The jury found $4,755,000 and thirty-four separate corporations forfeitable to the federal government. On the basis of these findings, the district judge declared the moneys and properties forfeited to the United States with the limitations previously indicated. The thirty-four forfeited corporations included the twelve offending gasoline retail companies, as well as Ditmas Oil Associates, Inc., several realty corporations, the MK Armored Services Corporation, and Chamber Transport, Inc. Among the realty corporations, some owned the land on which gasoline station operators were located and some did not; some owned land both of offending and nonoffending retail corporations.
Porcelli challenges this forfeiture on a number of grounds -- statutory, evidentiary, equitable, proportional, and constitutional.
A RICO enterprise found in violation of section 1962(c) is indivisible and is forfeitable in its entirety. United States v. Anderson, 782 F.2d 908, 917-18 (11th Cir. 1986); Walsh, 700 F.2d at 857; Huber, 603 F.2d at 397; see § 1963(a)(2)(A)-(C). The Eighth Amendment may limit the forfeiture where the enterprise is "substantially engaged in legitimate business." Walsh, 700 F.2d at 857.
In addition to forfeiting the RICO enterprise, the convicted racketeer must forfeit certain property interests outside the RICO enterprise. These include an "interest" acquired or maintained through a pattern of racketeering activity. § 1963(a)(1). The racketeer also forfeits any property or contractual rights that give him influence over the RICO enterprise. § 1963(a)(2)(D). And, as noted above, these forfeitures are subject to limitations. See Horak, 833 F.2d at 1243 ("but for" test); cf. McKeithen, 822 F.2d at 315 (proportionality under analogous forfeiture provision of CCE). The Congressional aim guiding these forfeitures is to recover all of the racketeer's ill-gotten gains but not to seize legitimately acquired property.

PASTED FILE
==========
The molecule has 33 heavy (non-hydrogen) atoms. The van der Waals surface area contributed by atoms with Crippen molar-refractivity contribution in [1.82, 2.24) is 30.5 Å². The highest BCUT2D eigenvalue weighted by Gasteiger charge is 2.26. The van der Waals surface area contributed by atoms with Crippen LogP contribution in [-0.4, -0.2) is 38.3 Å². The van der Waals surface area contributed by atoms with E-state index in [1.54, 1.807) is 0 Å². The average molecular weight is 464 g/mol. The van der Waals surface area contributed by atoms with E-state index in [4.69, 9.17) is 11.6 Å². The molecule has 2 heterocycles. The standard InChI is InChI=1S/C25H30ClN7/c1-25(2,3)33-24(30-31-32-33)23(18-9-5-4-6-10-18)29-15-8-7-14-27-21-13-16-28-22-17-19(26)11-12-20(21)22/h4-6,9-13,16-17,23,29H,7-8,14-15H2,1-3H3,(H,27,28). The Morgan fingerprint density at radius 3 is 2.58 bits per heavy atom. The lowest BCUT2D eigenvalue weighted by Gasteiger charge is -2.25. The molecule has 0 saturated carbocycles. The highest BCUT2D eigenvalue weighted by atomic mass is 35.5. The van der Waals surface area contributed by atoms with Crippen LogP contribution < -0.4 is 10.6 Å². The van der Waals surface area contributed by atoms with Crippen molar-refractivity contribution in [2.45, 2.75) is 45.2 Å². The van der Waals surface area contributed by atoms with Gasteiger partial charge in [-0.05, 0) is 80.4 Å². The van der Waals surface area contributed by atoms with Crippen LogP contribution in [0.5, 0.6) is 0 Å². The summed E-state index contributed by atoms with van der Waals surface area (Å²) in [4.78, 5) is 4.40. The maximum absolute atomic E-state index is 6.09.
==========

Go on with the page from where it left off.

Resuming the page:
Porcelli must forfeit his RICO enterprise. If the enterprise had been too broadly defined, he could legitimately challenge this forfeiture. However, the enterprise as we have defined it was deeply implicated in Porcelli's fraudulent scheme. The judgment forfeiting the twelve operating companies, the realty companies associated with those companies, and Ditmas Oil Associates is therefore appropriate under section 1963(a)(2)(A).
In addition, Porcelli must forfeit certain interests outside his RICO enterprise. There is evidence of substantial transfers of money between Porcelli's various corporations. Porcelli portrays these as no more than arm's-length business dealings -- the payment of rent, purchases of supplies, etc. They are, in fact, more than that. Funds derived from the operation of the RICO enterprise were proceeds obtained from racketeering activities. When Porcelli used his tainted profits to buy new properties, he acquired interests that were forfeitable under section 1963(a)(1). See Russello, 464 U.S. at 22 (proceeds of fraud forfeitable).
Through the testimony of Katz and with documentary evidence, the Government proved that money from Porcelli's operating companies helped to finance his expansion. Frequently, funds were channeled through Ditmas, the management company; sometimes, money from the operating companies went directly to the realty companies that purchased new properties. The evidence showed that the following properties were acquired by means of extraordinary payments from the operating companies:
1. property on Coney Island
2. the Claudan Auto Center
3. the Terraneous gas station
4. the Ditmas oil terminal
5. Chambers Transport, Inc.
6. property at 2910 Northern Boulevard in Queens
7. property at 1153 Atlantic Avenue in Brooklyn
8. property at 15409 Union Turnpike
9. property at 2 West End Avenue
These properties are hence forfeitable under section 1963(a)(1) to the extent of the contribution from the offending companies, but not necessarily in their entirety. See Horak, 833 F.2d at 1241-44; Zang, 703 F.2d at 1195. There is also evidence that Porcelli's business expanded and prospered as a result of his hard work and business acumen. In other words, these properties are not entirely the tainted fruits of Porcelli's fraud. The court below erred in not determining the extent of Porcelli's interest in these properties that he would not have acquired or maintained but for his fraudulent scheme. See Horak, supra. Similarly, forfeiture under section 1963(a)(2)(D) (regarding sources of influence over the RICO enterprise) must be limited by McKeithen's rule of proportionality. This is a matter for reconsideration by the district court on remand.
Porcelli makes numerous other arguments as to the impropriety of the forfeiture, but we believe that they are without merit. As to the cash forfeiture verdict, he claims that instead of multiplying the value of the gasoline sold by the sales tax rate of 8%, as the Government expert, the New York state tax auditor, testified, the jury should have divided it by 1.08. But the expert started from wholesale prices which did not include sales taxes and multiplied those prices by 8% to calculate the amount of sales tax a retailer should have added to his wholesale prices. This was in accord with the New York case of W. T. Grant Co. v. Joseph, 2 N.Y.2d at 204, 140 N.E.2d at 248, 159 N.Y.S.2d at 144 (vendor is "liable . . . for the taxes which should have been paid by his purchasers (or the amount of taxes actually collected, if that be greater)").